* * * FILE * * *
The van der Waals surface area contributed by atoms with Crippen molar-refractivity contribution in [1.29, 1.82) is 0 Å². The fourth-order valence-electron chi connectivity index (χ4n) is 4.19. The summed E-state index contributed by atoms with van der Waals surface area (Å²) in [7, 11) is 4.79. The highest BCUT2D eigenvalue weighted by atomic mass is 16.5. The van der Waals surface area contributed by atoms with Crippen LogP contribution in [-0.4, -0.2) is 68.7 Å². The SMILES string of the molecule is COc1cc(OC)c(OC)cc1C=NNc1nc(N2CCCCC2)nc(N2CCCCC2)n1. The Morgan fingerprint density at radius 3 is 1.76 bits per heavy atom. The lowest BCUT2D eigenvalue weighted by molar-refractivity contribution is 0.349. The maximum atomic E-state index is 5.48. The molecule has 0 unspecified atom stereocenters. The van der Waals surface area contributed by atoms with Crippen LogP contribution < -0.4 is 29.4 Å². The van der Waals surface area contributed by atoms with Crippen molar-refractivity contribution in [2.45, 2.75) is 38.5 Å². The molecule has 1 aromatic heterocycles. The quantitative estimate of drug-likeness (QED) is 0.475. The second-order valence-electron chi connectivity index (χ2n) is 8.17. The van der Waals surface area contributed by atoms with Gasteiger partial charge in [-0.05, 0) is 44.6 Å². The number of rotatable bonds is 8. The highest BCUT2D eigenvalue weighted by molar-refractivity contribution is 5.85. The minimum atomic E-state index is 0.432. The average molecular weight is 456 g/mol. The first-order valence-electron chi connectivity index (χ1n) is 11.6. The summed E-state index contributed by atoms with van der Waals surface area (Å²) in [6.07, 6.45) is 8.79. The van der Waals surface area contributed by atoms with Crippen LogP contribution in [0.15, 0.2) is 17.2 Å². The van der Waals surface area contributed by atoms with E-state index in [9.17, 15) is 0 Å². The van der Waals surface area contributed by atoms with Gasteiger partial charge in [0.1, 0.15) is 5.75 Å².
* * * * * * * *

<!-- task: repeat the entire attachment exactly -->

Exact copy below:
The van der Waals surface area contributed by atoms with Crippen molar-refractivity contribution in [1.29, 1.82) is 0 Å². The fourth-order valence-electron chi connectivity index (χ4n) is 4.19. The summed E-state index contributed by atoms with van der Waals surface area (Å²) in [7, 11) is 4.79. The highest BCUT2D eigenvalue weighted by atomic mass is 16.5. The van der Waals surface area contributed by atoms with Crippen LogP contribution in [-0.4, -0.2) is 68.7 Å². The SMILES string of the molecule is COc1cc(OC)c(OC)cc1C=NNc1nc(N2CCCCC2)nc(N2CCCCC2)n1. The Morgan fingerprint density at radius 3 is 1.76 bits per heavy atom. The lowest BCUT2D eigenvalue weighted by molar-refractivity contribution is 0.349. The maximum atomic E-state index is 5.48. The molecule has 0 unspecified atom stereocenters. The van der Waals surface area contributed by atoms with Crippen LogP contribution < -0.4 is 29.4 Å². The van der Waals surface area contributed by atoms with Crippen molar-refractivity contribution in [2.45, 2.75) is 38.5 Å². The molecule has 1 aromatic heterocycles. The quantitative estimate of drug-likeness (QED) is 0.475. The second-order valence-electron chi connectivity index (χ2n) is 8.17. The van der Waals surface area contributed by atoms with Gasteiger partial charge in [-0.05, 0) is 44.6 Å². The number of rotatable bonds is 8. The highest BCUT2D eigenvalue weighted by molar-refractivity contribution is 5.85. The minimum atomic E-state index is 0.432. The average molecular weight is 456 g/mol. The first-order valence-electron chi connectivity index (χ1n) is 11.6. The summed E-state index contributed by atoms with van der Waals surface area (Å²) in [6.07, 6.45) is 8.79. The van der Waals surface area contributed by atoms with Crippen LogP contribution in [0.15, 0.2) is 17.2 Å². The van der Waals surface area contributed by atoms with E-state index in [9.17, 15) is 0 Å². The van der Waals surface area contributed by atoms with Gasteiger partial charge in [0.1, 0.15) is 5.75 Å².